Systematic declassification review began at the National Archives and Records Administration (NARA) under Executive Order 11652 issued on March 8, 1972. Under previous Executive Orders, NARA could declassify records only by referring each individual document back to its creating agency. By 1972, the growing volume of World War II documents retired to NARA had overwhelmed that system. E.O. 11652 addressed the problem by requiring NARA to systematically review for declassification all its World War II holdings. NARA established a declassification unit and, in 1973, began systematic declassification review. By 1978, NARA had declassified almost all World War II records then at NARA. E.O. 11652 also required the review of all other documents that were 30 years old or older. NARA had declassified many of these by 1978 as well.
Executive Order 12065 issued on June 28, 1978, reduced the declassification review period from 30 years to 20 years and required all agencies to begin systematic declassification review of records still in their custody. NARA greatly expanded its declassification staff to meet the 20 year goal, and most agencies made some effort to meet the declassification review requirement. By April 2, 1982, when E.0. 12356 raised the declassification period back to 30 years and dropped the requirement that all agencies have declassification programs, almost all records relating to the "Nazi Gold" issue had been declassified either by NARA or by the creating agencies.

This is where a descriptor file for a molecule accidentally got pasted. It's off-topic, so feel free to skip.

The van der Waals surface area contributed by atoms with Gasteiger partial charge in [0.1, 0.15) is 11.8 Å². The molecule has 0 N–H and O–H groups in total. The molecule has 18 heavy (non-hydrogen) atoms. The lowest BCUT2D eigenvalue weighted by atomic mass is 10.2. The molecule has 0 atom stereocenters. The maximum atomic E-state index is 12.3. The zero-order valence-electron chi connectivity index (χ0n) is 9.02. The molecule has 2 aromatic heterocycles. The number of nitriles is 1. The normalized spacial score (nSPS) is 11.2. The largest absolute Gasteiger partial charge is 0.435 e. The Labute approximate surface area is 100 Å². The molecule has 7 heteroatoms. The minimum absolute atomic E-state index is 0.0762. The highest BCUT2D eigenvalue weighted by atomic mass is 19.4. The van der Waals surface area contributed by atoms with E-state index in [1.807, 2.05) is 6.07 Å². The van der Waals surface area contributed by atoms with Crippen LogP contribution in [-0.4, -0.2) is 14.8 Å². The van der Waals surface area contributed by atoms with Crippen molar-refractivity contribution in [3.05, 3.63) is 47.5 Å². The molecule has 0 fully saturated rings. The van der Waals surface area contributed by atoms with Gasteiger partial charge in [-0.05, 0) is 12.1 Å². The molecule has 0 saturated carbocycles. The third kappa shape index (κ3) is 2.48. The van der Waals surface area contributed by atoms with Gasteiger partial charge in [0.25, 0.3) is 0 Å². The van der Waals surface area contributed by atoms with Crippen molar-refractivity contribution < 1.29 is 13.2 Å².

Other "Nazi Gold" related records were transferred to NARA in 1994 and 1995 when the new building in College Park opened and a freeze on transfers from the agencies ended. Most of these older records were either already declassified by the creating agencies or were easily declassified by NARA staff.
Determining the exact date when a specific document in NARA was declassified is not easy. In systematic reviews, NARA has always had an exemption to the requirement that every document be individually stamped at the time of declassification. Instead, NARA labels boxes with a collective authority covering all the documents in the box. That authority may represent an actual declassification decision by NARA, or it may merely confirm that the creating agency properly declassified the documents before shipment to NARA. In many cases, the authority covers a combination of both.
After some early experimentation, NARA now uses a six-digit case number as the standard authority for the box label. The first two digits of this number are the Fiscal Year in which the case was assigned, but the case may cover documents which were declassified years earlier. For example, the Department of Justice transferred a large collection of Nazi gold related material from the Office of Alien Property to NARA in 1994. The NARA declassification unit determined after examining the history of these files that they had been declassified prior to their original retirement to the Washington National Records Center in the 1950's. Thus, while the boxes bear labels with an FY 1996 case number, the records themselves have been declassified for 40 years.